The mother of the 13-year-old girl who was physically attacked by a woman inside a Southern California McDonald’s is taking legal action against the fast-food chain and the adult assailant. According to reports, the lawsuit has been filed against McDonald’s and the accused adult, Ariana Lauifi, in connection with an incident that transpired in September.
Angelina Gray, the mother of Kassidy Jones, expressed her heartbreak over the brutal attack her innocent daughter endured. She lamented that the staff and managers at McDonald’s failed to intervene, but stood by and watched the abuse unfold instead.
McDonald's sued by teen's mother after attack, claims restaurant failed to prevent or aid in child's beating https://t.co/padgfH4ozH
Sorry your child was hurt, unfortunately it’s all 2 common ! But McDonalds is Not responsible for people who walk in the door and attack folks🇺🇸
— Robert A (@ras1863) November 4, 2023
Jones had recounted how she and her classmates had stopped at the fast-food establishment on their way home from school on September 6. It was during this visit that an unidentified woman cornered her and initiated the attack. Jones vividly remembered the woman’s menacing words, saying, “What the F are y’all looking at? I fight kids. I fight you.”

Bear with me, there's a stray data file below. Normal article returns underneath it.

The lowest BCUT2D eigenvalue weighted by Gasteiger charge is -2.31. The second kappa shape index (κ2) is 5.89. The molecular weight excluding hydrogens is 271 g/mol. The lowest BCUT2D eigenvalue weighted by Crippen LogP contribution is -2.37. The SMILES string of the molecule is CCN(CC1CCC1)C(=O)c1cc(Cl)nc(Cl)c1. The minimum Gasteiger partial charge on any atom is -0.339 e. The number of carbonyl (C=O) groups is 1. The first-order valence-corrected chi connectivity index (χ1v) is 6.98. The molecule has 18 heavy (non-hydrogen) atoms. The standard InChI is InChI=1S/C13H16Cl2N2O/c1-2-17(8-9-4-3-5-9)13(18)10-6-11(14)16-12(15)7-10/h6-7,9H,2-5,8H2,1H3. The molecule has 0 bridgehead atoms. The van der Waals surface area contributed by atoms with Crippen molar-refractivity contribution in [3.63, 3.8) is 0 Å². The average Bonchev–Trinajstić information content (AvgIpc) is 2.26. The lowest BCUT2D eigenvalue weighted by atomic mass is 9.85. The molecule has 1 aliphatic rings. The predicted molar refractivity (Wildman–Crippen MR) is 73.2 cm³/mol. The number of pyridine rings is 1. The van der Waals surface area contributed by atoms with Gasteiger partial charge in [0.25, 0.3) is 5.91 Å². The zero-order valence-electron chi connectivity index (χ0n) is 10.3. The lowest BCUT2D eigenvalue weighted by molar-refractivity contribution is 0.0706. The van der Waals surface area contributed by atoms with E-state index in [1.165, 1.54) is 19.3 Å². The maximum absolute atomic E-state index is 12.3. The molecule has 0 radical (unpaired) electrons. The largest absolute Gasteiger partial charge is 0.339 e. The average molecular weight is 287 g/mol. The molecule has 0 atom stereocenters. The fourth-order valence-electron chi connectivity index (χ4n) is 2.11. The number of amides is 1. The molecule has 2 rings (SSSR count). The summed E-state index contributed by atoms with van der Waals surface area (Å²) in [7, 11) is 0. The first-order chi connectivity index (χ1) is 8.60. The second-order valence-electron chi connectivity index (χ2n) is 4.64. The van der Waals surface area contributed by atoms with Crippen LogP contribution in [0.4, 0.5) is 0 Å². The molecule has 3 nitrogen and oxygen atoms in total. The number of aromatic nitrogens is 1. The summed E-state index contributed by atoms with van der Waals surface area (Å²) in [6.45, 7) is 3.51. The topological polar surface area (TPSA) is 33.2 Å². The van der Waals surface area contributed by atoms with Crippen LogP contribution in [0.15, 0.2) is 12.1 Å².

Disturbing videos of the altercation spread on social media, capturing the distressing moments when Jones was forcibly dragged to the floor, punched, and had her hair pulled. Onlookers could be heard shouting and recording the incident on their phones, but the only person who came to the girl’s aid was a man reportedly accompanying the suspect.
Kassidy’s mother swiftly contacted the police and rushed her injured daughter to the hospital, where she was found to be swollen and bruised. The unidentified woman, who later turned out to be 31-year-old Lauifi, was taken into custody on September 28 on suspicion of felony child abuse.
In response to the incident, McDonald’s issued a statement expressing their horror over the violent attack. The statement revealed that employees had promptly contacted the police when the altercation began and cooperated closely with local law enforcement during the ensuing investigation.
However, the family’s attorney, Toni Jaramilla, contended that McDonald’s had not done enough to ensure the safety of its customers. Jaramilla asserted that Kassidy’s injuries could have been prevented, and the young girl should have received assistance after the attack. The attorney firmly believed that this distressing situation should never have occurred.
As this lawsuit unfolds, it underscores the delicate balance that businesses like McDonald’s must strike between their obligation to provide a safe environment for customers and the rights of employees to choose not to intervene in potentially violent situations.